The “Finally” sequence is the best of the film because it offers continuous, themed looks for each of the main characters and is an absolute feast for the eyes. It is not surprising at all seeing these outfits that Priscilla, in the spring of 1995, became the first contemporary, non-sci-fi or fantasy film to win the Oscar for Best Costume Design since 1979’s All That Jazz. In fact, since Priscilla, only three contemporary, real-world films have even been nominated for that award. Those films are 101 Dalmatians, The Devil Wears Prada, and La La Land. The Dalmatians outfits are probably the closest to the drag regalia in Priscilla. If you need any further proof of Chappel and Gardiner’s flair for fashion, check out what Gardiner wore to the Oscars.
The final, truly Priscilla element of the sequence is its complete joy in the face of disinterest or confusion. When the performance ends, the faces of Tick, Adam, and Bernadette are momentarily beaming. This is what they love doing, and they are so glad to finally be doing it again after such a long journey. However, throughout the performance we get a few shots of the audience: they remain completely unimpressed throughout. Even as Felicia is serving up top-glam and Mitzi is singing as if her bowels are being torn from her body, even in the face of those costumes, the audience just isn’t feeling it.
As they take a moment and see the audience once the performance has finished, and hear the lukewarm, tired applause, the smiles on the performers start to wrinkle and fade. Well, they just don’t get it, do they? Seems to be what Adam at the very least is thinking. But that hardly matters, and the lack of enthusiasm from the audience doesn’t impact their stay at the resort. What the sequence is really about, and why the fusion of it with such a great, LGBT-embraced song like “Finally” is so fantastic, is the complete joy we see in their performance. They don’t care what the audience is doing, they are having a fantastic time and they are going to perform the hell out of their choreography, in their homemade costumes and myriad wigs that they schlepped halfway across Australia.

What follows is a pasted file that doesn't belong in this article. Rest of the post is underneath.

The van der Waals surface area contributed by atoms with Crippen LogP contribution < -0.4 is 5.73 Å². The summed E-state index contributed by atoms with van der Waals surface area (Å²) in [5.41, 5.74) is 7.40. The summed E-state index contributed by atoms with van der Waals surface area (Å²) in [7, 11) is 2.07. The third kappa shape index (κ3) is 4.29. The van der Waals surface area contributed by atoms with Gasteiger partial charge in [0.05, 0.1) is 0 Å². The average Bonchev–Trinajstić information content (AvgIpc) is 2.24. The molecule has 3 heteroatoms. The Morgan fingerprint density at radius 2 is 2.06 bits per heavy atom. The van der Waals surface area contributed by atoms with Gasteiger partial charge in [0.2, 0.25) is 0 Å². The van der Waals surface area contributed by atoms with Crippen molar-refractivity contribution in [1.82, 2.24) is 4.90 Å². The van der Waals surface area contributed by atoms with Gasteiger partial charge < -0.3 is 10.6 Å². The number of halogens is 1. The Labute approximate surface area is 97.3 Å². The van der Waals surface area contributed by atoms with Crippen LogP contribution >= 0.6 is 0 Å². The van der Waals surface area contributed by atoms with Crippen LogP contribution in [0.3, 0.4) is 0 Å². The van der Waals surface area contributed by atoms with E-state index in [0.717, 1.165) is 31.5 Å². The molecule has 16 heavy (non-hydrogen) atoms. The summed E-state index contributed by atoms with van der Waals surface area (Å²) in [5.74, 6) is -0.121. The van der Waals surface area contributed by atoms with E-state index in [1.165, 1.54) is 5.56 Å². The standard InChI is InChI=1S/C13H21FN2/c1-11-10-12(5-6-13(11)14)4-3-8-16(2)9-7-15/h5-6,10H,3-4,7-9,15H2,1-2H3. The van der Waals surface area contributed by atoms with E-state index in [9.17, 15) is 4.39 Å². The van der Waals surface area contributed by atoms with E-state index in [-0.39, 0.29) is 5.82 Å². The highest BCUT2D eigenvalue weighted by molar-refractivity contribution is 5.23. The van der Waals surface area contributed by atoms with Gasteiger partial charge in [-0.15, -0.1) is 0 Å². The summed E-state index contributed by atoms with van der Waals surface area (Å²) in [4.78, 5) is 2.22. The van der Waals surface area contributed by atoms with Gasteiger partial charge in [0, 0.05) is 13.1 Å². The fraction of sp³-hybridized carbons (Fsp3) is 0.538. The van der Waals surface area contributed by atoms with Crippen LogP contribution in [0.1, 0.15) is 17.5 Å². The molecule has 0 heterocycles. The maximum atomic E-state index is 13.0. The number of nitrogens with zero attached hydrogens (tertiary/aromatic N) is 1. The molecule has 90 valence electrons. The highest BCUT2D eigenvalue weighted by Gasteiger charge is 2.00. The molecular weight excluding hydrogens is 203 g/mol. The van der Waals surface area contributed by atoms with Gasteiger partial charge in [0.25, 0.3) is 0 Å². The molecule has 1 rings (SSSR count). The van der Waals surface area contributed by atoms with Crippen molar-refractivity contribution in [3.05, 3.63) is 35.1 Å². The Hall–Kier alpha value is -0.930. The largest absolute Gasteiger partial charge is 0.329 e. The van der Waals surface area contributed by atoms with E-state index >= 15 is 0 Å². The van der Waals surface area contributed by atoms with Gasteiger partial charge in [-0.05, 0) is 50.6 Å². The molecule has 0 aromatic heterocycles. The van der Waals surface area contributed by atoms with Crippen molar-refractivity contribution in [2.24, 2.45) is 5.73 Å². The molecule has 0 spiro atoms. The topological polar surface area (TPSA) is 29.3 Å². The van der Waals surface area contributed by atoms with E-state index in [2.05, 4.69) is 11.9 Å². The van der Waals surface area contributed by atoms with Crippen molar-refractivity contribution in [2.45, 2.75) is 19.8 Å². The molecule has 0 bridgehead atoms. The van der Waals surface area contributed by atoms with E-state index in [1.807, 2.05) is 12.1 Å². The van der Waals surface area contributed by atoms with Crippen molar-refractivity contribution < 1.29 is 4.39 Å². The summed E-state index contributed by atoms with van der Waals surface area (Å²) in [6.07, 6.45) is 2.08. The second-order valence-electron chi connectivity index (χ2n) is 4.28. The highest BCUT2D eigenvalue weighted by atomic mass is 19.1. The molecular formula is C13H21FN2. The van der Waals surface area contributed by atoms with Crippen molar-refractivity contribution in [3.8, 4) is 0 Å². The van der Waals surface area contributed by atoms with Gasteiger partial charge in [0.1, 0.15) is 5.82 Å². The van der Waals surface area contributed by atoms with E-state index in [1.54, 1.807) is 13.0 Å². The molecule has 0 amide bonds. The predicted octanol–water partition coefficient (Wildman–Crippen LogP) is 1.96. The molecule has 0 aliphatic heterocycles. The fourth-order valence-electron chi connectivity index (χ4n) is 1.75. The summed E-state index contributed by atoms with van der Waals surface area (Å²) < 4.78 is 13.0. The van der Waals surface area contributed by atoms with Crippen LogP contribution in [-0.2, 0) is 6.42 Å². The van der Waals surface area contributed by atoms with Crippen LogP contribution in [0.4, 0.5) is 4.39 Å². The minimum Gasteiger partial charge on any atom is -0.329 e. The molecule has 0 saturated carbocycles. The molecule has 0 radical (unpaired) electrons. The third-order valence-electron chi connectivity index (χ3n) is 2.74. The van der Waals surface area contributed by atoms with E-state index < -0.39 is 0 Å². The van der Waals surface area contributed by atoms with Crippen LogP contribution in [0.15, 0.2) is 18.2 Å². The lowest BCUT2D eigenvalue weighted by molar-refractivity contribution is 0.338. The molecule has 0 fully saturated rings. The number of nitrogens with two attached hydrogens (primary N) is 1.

It’s not hard to see this moment as a microcosm of the larger dynamic between the gay community and the “straight world” that so often tries to oppress them. Watching this scene, particularly during Pride Month when so many straight people don’t seem to get the importance of the joyful celebration of being gay, we can see some of where that joy comes from and how strong it is. Mitzi/Tick, Felicia/Adam, and Bernadette perform and seem to say: I am on this stage, I am living in full color and in fine fashion and if you don’t get it, that’s your loss—I’m going to do this anyway, I’m going to be beautiful, and it’s going to be so much fun. The use of “Finally”—an effervescent and unabashedly joyful song—contributes to this buoyancy, as well as its lyrics effusing the joy of finally finding “the man of my dreams,” who is described adoringly as having “brown cocoa skin, and curly black hair…[with a] gentle, loving stare.” The all-in excitement and unfiltered lust of Peniston’s performance is fitting with Tick, Adam and Bernadette’s equally unfiltered display of drag beauty and gay joy.
However, there are three audience members who are absolutely raising the roof at the end of the performance. We don’t see them at first but hear them. Soon, though, the roaming spotlights highlight Marion, Bob, and young Benjamin applauding, smiling and cheering them on. The shock of seeing Benjamin there makes Tick faint off the stage but he soon recovers. The sight of these friends and family members in this sequence represents the gooey, generous heart at the center of Priscilla. Even when the population at large may not “get” you or what you do, there will be some people who do and they will think you’re amazing. Tick slowly begins to form a relationship with Benjamin, who already knows everything about his father from Marion, and who doesn’t find any of it remotely strange. At the end of the film, Benjamin joins Tick and Adam on Priscilla to go spend some time with his dad in Sydney. Bernadette, who at the beginning of the film was grieving a recently deceased love, forms a sweet relationship with Bob, and decides to hang in Alice Springs with him for a bit.
The four minutes in which Tick, Adam, and Bernadette finally make it to Alice Springs and finally get to perform is the sweet and glamorous culmination of the film. After suffering through their own inner doubts and annoyances with each other, and waiting through a breakdown in an outback town teeming with violent homophobes, and just living on a bus, the three friends get to have fun and be at home again. Their utter happiness and explosion of creativity on display during their “Finally” performance is what draws them even closer to their new, or reunited, friends and family and what reminds them of who they are, and what they should never try to hide.